2018-07-06

Sticky Notes in Paradise

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In May of 2017, traveling home to Hawaii to scatter my father’s ashes, I flew out a week early, checking into a studio steps from Kailua Beach for a solo writer’s retreat.  I needed to structure my last two chapters, and if this book has been a cabling of fifteen personalities, then the pattern of our stories grew finely braided towards the conclusion.  I needed a knot, a bead that was both a summing-up and a jumping-off.  I needed time to think.

I also needed a fresh stack of sticky notes.

Several years ago, to motivate myself during NaNoWriMo— an online writing challenge that takes place every November— I began posting a photo of a cat every time I found more than a half-hour to work on this project.  Since I couldn’t pack Tiki and Boo, and since I would be doing more thinking than writing, I’d have different photographic subjects.  Here are my sabbatical posts, which, now in retrospect, offer a visual peek into my creative process, weaving order from chaos.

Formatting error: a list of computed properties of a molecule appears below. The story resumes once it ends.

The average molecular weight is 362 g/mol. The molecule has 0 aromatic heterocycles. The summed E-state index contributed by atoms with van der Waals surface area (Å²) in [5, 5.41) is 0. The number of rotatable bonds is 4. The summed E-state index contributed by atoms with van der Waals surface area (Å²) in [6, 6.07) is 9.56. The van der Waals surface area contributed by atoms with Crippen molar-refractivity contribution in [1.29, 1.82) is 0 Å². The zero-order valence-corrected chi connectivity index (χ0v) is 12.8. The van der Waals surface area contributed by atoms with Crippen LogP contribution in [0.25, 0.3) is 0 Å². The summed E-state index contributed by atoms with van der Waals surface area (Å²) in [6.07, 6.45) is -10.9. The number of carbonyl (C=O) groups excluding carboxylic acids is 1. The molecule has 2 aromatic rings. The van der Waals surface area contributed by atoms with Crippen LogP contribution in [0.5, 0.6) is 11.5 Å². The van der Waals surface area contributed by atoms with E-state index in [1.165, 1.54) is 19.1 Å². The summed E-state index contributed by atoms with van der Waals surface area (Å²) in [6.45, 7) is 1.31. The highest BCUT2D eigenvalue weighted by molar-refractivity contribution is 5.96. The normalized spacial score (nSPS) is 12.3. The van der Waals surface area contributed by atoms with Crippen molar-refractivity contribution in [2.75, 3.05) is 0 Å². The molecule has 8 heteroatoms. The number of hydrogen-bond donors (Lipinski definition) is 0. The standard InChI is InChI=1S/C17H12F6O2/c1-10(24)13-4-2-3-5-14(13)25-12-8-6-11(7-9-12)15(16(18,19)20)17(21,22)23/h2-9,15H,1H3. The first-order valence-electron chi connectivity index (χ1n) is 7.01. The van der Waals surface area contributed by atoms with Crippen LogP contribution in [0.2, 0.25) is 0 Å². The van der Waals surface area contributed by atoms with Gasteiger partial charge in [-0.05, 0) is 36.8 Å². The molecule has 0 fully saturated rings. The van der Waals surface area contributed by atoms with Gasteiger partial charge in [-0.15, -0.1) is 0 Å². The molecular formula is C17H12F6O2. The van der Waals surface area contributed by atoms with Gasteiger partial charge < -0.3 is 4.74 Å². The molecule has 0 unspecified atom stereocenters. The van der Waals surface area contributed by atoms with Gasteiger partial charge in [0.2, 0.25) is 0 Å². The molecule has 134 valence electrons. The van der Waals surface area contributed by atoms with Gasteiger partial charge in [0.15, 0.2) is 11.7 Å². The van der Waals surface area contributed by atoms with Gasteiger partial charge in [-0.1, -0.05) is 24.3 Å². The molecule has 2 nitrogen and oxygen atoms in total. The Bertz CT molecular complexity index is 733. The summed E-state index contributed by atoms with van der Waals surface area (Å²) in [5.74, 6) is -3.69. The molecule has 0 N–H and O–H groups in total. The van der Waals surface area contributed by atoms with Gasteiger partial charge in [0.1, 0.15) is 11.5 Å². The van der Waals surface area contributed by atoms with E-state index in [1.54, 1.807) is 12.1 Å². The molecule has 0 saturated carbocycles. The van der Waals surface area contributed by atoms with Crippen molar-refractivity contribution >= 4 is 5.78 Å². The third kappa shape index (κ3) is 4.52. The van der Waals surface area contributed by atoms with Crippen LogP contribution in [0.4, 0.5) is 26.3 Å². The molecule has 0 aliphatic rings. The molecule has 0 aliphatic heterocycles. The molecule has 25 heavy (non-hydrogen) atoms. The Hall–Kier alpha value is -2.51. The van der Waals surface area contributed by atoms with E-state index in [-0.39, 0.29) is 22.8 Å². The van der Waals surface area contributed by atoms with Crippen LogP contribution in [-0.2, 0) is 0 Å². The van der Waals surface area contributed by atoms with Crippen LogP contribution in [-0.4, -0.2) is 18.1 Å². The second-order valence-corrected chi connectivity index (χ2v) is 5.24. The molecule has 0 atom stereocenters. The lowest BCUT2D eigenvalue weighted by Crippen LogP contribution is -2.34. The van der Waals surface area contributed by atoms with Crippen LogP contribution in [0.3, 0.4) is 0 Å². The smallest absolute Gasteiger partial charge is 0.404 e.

Hot Tea and Coltrane

5/20: The adventure begins on the flight over, reviewing the revisions I’d just inked to the Touchstone of Spirit. No kitties. Just some hot tea and Coltrane.

Breakfast of Champions

5/21: Fresh papaya (Mahalo, Brent and Sheri!) and chocolate-covered macadamias = Breakfast of champions. And the sorting of the sticky notes from the last round of interviews has begun.

5/21: Checked off my first writing mission of the day while looking out over the pool. Outlined my next four missions.  Then?  I took a nap.

5/22: A tide of green sweeps cross the editing table as I consolidate tens of sticky notes into one.  My reward is a little pool time.

A Distillation

5/22: This first editing assignment is really 13 assignments in one, meaning that it would have taken me about two weeks of normal time to digest these notes from over 100 hours of interviews. But, aided by plumerias and a bag of li hing mui, I’m almost across the board on day 2. Each green sticky is a summary of 10+ individual yellow stickies. A distillation.

Going Off the Map

5/23: Sometimes you have to take a detour from your regularly-scheduled editing mission to see if there’s someplace interesting that’s not on the map.

A Working Skeleton